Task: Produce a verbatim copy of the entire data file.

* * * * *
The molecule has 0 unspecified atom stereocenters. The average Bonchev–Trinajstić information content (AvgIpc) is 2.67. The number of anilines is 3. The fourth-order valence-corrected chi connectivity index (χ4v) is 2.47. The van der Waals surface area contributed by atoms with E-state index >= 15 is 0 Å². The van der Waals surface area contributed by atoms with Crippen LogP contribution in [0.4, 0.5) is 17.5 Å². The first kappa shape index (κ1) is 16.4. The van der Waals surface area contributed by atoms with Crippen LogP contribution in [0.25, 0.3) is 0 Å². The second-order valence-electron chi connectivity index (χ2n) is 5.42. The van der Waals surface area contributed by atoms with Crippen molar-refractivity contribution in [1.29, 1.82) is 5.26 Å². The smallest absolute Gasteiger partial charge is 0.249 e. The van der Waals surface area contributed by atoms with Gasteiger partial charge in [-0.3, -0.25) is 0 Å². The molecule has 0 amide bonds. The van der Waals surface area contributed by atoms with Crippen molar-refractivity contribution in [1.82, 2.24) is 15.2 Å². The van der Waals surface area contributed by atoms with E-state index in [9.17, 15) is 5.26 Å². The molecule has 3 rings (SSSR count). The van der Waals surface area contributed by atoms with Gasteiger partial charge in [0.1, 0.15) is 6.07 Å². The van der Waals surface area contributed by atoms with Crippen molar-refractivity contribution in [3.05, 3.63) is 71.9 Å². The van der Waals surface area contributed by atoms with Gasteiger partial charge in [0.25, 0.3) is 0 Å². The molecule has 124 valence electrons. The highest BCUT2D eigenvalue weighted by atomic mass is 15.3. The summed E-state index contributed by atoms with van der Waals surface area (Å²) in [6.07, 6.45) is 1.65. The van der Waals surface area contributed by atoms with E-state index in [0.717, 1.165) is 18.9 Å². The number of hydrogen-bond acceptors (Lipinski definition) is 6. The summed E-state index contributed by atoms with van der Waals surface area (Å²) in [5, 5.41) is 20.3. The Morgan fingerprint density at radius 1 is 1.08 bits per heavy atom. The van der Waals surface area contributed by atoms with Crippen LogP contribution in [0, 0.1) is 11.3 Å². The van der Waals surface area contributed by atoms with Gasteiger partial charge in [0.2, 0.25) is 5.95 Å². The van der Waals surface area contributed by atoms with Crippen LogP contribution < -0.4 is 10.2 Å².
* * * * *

The molecule has 0 unspecified atom stereocenters. The average Bonchev–Trinajstić information content (AvgIpc) is 2.67. The number of anilines is 3. The fourth-order valence-corrected chi connectivity index (χ4v) is 2.47. The van der Waals surface area contributed by atoms with E-state index >= 15 is 0 Å². The van der Waals surface area contributed by atoms with Crippen LogP contribution in [0.4, 0.5) is 17.5 Å². The first kappa shape index (κ1) is 16.4. The van der Waals surface area contributed by atoms with Crippen LogP contribution in [0.25, 0.3) is 0 Å². The second-order valence-electron chi connectivity index (χ2n) is 5.42. The van der Waals surface area contributed by atoms with Crippen molar-refractivity contribution in [1.29, 1.82) is 5.26 Å². The smallest absolute Gasteiger partial charge is 0.249 e. The van der Waals surface area contributed by atoms with Gasteiger partial charge in [-0.3, -0.25) is 0 Å². The molecule has 0 amide bonds. The van der Waals surface area contributed by atoms with Crippen molar-refractivity contribution in [1.82, 2.24) is 15.2 Å². The van der Waals surface area contributed by atoms with E-state index in [9.17, 15) is 5.26 Å². The molecule has 3 rings (SSSR count). The van der Waals surface area contributed by atoms with Gasteiger partial charge in [0.1, 0.15) is 6.07 Å². The van der Waals surface area contributed by atoms with Crippen molar-refractivity contribution in [3.05, 3.63) is 71.9 Å². The van der Waals surface area contributed by atoms with Gasteiger partial charge in [0.25, 0.3) is 0 Å². The molecule has 124 valence electrons. The highest BCUT2D eigenvalue weighted by atomic mass is 15.3. The summed E-state index contributed by atoms with van der Waals surface area (Å²) in [6.07, 6.45) is 1.65. The van der Waals surface area contributed by atoms with E-state index in [0.717, 1.165) is 18.9 Å². The number of hydrogen-bond acceptors (Lipinski definition) is 6. The summed E-state index contributed by atoms with van der Waals surface area (Å²) in [5, 5.41) is 20.3. The Morgan fingerprint density at radius 1 is 1.08 bits per heavy atom. The van der Waals surface area contributed by atoms with Crippen LogP contribution in [0, 0.1) is 11.3 Å². The van der Waals surface area contributed by atoms with Gasteiger partial charge in [0.2, 0.25) is 5.95 Å². The van der Waals surface area contributed by atoms with Crippen LogP contribution < -0.4 is 10.2 Å².